One of the benefits of this invention is that the cover sheet maximizes the available writing surface. The means to hold the cover sheet in position over the base is provided by tabs which fit into receiving areas defined by the base.
When a document is placed between the cover sheet and base, with the cover fastened down over the document, neither the cover or the document will move in relation to each other. Any work done on the cover sheet will be able to be used with this or with any other master sheet that is intended for subsequent use. For example, where a master sheet having math problems on it requests that the user provide answers on the cover sheet, it can be replaced with a master sheet that has the math problems and answers imprinted thereon, so that the user can easily check their answers on the cover sheet with those on the new master document.
The base may be provided with defined areas which allow easy placement of the cover on the base, as well as easy removal. A person's finger may be used to lift a tab of the cover sheet away from the base. The cover sheet may also be provided with a means to more firmly fasten it into position through the slots on the base, by also defining an aperture through which a raised protrusion on the base is able to insert through a tab.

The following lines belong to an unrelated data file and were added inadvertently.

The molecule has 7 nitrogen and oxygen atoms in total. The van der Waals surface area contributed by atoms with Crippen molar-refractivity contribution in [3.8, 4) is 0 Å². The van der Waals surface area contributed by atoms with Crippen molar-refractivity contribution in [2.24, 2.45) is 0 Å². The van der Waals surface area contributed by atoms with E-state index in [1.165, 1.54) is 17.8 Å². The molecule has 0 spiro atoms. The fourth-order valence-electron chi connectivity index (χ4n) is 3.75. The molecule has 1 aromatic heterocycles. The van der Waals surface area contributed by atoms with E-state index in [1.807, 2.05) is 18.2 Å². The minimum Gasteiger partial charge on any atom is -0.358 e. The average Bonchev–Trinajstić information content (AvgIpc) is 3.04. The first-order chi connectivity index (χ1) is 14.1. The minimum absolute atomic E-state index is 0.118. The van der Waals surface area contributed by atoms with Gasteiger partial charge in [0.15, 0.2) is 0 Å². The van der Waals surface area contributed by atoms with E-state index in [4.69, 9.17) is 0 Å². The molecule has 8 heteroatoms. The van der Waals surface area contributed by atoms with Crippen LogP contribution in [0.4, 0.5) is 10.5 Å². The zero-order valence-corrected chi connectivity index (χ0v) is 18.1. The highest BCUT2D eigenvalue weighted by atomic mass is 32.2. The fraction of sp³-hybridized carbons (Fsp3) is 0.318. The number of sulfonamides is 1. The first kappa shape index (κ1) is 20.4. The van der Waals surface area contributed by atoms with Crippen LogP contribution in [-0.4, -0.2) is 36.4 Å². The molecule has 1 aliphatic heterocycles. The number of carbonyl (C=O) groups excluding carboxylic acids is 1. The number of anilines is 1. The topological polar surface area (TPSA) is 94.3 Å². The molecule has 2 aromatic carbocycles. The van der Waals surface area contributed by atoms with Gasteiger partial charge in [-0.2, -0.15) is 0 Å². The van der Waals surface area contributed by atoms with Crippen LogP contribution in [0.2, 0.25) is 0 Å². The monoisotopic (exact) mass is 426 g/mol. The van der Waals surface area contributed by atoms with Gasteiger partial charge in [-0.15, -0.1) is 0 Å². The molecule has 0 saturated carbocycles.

Accordingly, it is an object of this invention to provide an improved base and cover sheet, in which a master sheet can be inserted between the cover sheet and base, where the base is particularly adapted to receiving protruding tabs defined by the cover sheet.
It is a further object of this invention to provide a writing surface that is not affected or diminished by any means in which the cover sheet is positioned over a master sheet.
It is a further object of this invention to provide the cover sheet which can be positioned over the smooth surface of the base in which tabs are able to fit into securing areas defined by the base, with said tabs able to be inserted therein, as well as removed with minimal effort, so as to either remove or insert a master sheet.
It is a further object of his invention to provide a writing surface which comprises a base that is able to hold and position a master sheet, in which said base has a minimal thickness, so that the user of this invention is able to make markings on a cover sheet without interference by any raised areas of the base, thereby maximizing the user's comfort and ease of writing, and minimizing the user's fatigue, while the user marks on the cover sheet.
FIG. 1 is an exploded perspective view of the upper side of the base and cover sheet, with a document positioned between said cover sheet and base.
FIG. 2 is a perspective view of the improved reusable writing tablet and a document shown positioned between the base and cover sheet.